"At least nobody got hurt. At least none of us got beat up," said Laborer Chris White of Fairbanks, Alaska, who watched a dissident friend beaten for daring to take the microphone at the 1981 convention in Florida - where Coia's father presided.

On the dues question, Coia ordered time for both sides equally divided.

Joseph Virgilio, business manager of Providence municipal workers Local 1033, said international dues "are helping us to fight the employer, and in our case the employers are elected politicians" whose "new weapon is that a raise has got to go to the voters and voters don't want to pay taxes."

Virgilio said, "That's baloney," but added that his bargaining stance would be undermined if the Laborers decided, in effect, not to raise the union's own taxes.

Others agreed with the need for a strong union but saw the dues question in the context of excessive union spending.

Michael J. Cummings of Local 597 in Oshawa, Ontario, said 64 pecent of his construction workers are jobless, relying on food banks and unable to afford the dues hike of $4 over four years, on top of the current $15 per month.

"There's so much waste in this 21st convention. I mean, who needed 50 imitation Elvises prancing around here yesterday morning? I certainly didn't," Cummings said. "The rich are getting richer and the poor are getting poorer" in Laborers.

The union's new ethics code has cost Coia a significant but undisclosed amount of income. He has been a longtime partner in Coia & Lepore, the Providence law firm that frequently handles workers compensation cases from among the thousands of Laborers in two locals there.

In accordance with conflict-of-interest provisions in the union's new ethics code, Coia "recused" himself last January from certain labor-related profits of his law firm, according to William Rice, an ex-FBI man who is top lieutenant in the union's anti-corruption unit.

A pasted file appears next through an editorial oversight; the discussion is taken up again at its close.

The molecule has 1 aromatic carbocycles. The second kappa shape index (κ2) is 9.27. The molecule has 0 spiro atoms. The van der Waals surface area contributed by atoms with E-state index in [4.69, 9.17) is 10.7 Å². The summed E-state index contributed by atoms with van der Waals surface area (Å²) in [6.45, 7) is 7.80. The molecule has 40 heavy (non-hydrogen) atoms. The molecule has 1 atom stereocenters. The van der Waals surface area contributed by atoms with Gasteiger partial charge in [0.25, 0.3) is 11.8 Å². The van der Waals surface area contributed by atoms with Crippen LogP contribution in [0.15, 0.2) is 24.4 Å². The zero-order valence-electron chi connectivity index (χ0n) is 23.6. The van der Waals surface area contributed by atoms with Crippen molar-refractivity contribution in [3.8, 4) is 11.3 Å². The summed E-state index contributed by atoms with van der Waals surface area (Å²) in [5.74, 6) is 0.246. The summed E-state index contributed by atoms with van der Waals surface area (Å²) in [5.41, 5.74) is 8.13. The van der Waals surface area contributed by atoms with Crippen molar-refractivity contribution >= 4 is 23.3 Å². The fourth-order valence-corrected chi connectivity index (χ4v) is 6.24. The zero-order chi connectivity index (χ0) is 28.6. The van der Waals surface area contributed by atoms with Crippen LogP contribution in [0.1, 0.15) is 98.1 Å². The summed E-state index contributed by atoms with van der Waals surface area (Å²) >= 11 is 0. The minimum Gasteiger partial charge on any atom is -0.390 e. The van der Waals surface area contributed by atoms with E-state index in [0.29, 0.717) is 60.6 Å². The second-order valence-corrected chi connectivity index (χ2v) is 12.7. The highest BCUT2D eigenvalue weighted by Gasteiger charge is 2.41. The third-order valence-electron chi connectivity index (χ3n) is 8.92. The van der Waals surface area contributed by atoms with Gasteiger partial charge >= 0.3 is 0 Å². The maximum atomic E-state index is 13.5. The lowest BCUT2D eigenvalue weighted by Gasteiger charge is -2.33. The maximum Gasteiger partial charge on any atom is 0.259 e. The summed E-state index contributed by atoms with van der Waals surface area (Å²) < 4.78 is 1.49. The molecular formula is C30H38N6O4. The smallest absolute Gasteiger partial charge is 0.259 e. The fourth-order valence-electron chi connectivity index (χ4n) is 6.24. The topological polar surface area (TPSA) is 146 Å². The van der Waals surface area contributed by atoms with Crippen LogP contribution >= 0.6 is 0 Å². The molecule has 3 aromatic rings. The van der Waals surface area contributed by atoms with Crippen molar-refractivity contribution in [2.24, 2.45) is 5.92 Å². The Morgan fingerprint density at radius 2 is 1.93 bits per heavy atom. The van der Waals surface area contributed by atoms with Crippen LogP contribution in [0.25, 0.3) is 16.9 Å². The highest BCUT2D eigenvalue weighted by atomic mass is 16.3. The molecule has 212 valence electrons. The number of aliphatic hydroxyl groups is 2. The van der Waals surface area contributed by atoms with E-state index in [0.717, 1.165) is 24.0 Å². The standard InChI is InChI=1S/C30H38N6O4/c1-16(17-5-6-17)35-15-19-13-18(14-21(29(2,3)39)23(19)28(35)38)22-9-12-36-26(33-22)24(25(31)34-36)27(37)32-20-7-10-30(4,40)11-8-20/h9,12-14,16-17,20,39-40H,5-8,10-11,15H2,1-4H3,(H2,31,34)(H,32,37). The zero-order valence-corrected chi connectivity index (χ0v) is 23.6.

Is the new raise from Laborers membership a repayment for lost income Coia has incurred by following the rules for ethical conduct?

Howard Gutman, Coia's Washington lawyer declined several times this week to address that question.

"Arthur Coia could double his salary tomorrow by joining a private practice in Providence," Gutman said. Gutman also said the raise makes Coia's pay "comparable" to that of other national union leaders.

Another Coia & Lepore lawyer, New England regional vice president Armand Sabitoni, was reelected to his post without opposition yesterday.

Sabitoni, a close friend of Coia, sounded some of the convention's recurrent themes in his acceptance speech: organizing, job training, safety and "labor-management cooperation."

All in all, even the sourness over the money questions dissipated as the convention moved toward its festive conclusion.

"Viva Coia!" chanted Hispanic delegates from the West Coast

The spirit of the convention's final day may have best been captured as the procedings ground toward a close and Coia's second-in-command, General Secretary-Treasurer R. P. "Bud" Vinall reminded convention floor captains to "pick up the last check for your delegates."

At that reference to the third and final $300 expense check of the Laborers Union's week in Las Vegas, a cry came up from the floor: "Yee hah!"

Copyright © 1997 The Providence Journal Company